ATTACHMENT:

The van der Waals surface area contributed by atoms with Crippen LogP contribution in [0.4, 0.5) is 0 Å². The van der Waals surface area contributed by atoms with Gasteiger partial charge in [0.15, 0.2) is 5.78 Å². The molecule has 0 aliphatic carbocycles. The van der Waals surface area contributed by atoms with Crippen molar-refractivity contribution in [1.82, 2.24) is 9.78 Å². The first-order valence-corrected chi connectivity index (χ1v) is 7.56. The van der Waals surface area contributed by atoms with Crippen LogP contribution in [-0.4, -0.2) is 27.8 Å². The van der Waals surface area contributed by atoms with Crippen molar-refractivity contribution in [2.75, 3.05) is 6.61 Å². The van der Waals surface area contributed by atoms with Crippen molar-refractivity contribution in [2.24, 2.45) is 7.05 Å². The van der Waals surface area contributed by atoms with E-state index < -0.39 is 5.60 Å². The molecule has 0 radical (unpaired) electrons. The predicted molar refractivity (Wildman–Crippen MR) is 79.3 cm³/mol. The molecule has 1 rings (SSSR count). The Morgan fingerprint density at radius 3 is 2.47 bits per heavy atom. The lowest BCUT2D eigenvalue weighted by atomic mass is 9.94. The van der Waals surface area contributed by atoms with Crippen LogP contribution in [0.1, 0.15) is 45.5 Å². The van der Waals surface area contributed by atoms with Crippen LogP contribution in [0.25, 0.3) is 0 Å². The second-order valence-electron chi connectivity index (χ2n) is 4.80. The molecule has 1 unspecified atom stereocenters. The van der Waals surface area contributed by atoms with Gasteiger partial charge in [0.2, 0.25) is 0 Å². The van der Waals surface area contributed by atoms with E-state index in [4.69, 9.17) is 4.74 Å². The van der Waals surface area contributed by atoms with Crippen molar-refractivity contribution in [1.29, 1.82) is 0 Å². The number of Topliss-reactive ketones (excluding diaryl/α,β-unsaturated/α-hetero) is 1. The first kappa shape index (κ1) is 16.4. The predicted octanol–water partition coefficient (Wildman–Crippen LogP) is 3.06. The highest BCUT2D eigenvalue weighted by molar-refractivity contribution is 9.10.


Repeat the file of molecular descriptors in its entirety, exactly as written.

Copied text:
The van der Waals surface area contributed by atoms with Crippen LogP contribution in [0.4, 0.5) is 0 Å². The van der Waals surface area contributed by atoms with Gasteiger partial charge in [0.15, 0.2) is 5.78 Å². The molecule has 0 aliphatic carbocycles. The van der Waals surface area contributed by atoms with Crippen molar-refractivity contribution in [1.82, 2.24) is 9.78 Å². The first-order valence-corrected chi connectivity index (χ1v) is 7.56. The van der Waals surface area contributed by atoms with Crippen LogP contribution in [-0.4, -0.2) is 27.8 Å². The van der Waals surface area contributed by atoms with Crippen molar-refractivity contribution in [2.75, 3.05) is 6.61 Å². The van der Waals surface area contributed by atoms with Crippen molar-refractivity contribution in [2.24, 2.45) is 7.05 Å². The van der Waals surface area contributed by atoms with E-state index < -0.39 is 5.60 Å². The molecule has 0 radical (unpaired) electrons. The predicted molar refractivity (Wildman–Crippen MR) is 79.3 cm³/mol. The molecule has 1 rings (SSSR count). The Morgan fingerprint density at radius 3 is 2.47 bits per heavy atom. The lowest BCUT2D eigenvalue weighted by atomic mass is 9.94. The van der Waals surface area contributed by atoms with Crippen LogP contribution in [0.1, 0.15) is 45.5 Å². The van der Waals surface area contributed by atoms with Crippen LogP contribution in [0.25, 0.3) is 0 Å². The second-order valence-electron chi connectivity index (χ2n) is 4.80. The molecule has 1 unspecified atom stereocenters. The van der Waals surface area contributed by atoms with Gasteiger partial charge in [0.2, 0.25) is 0 Å². The van der Waals surface area contributed by atoms with E-state index in [4.69, 9.17) is 4.74 Å². The van der Waals surface area contributed by atoms with Crippen molar-refractivity contribution in [1.29, 1.82) is 0 Å². The number of Topliss-reactive ketones (excluding diaryl/α,β-unsaturated/α-hetero) is 1. The first kappa shape index (κ1) is 16.4. The predicted octanol–water partition coefficient (Wildman–Crippen LogP) is 3.06. The highest BCUT2D eigenvalue weighted by molar-refractivity contribution is 9.10.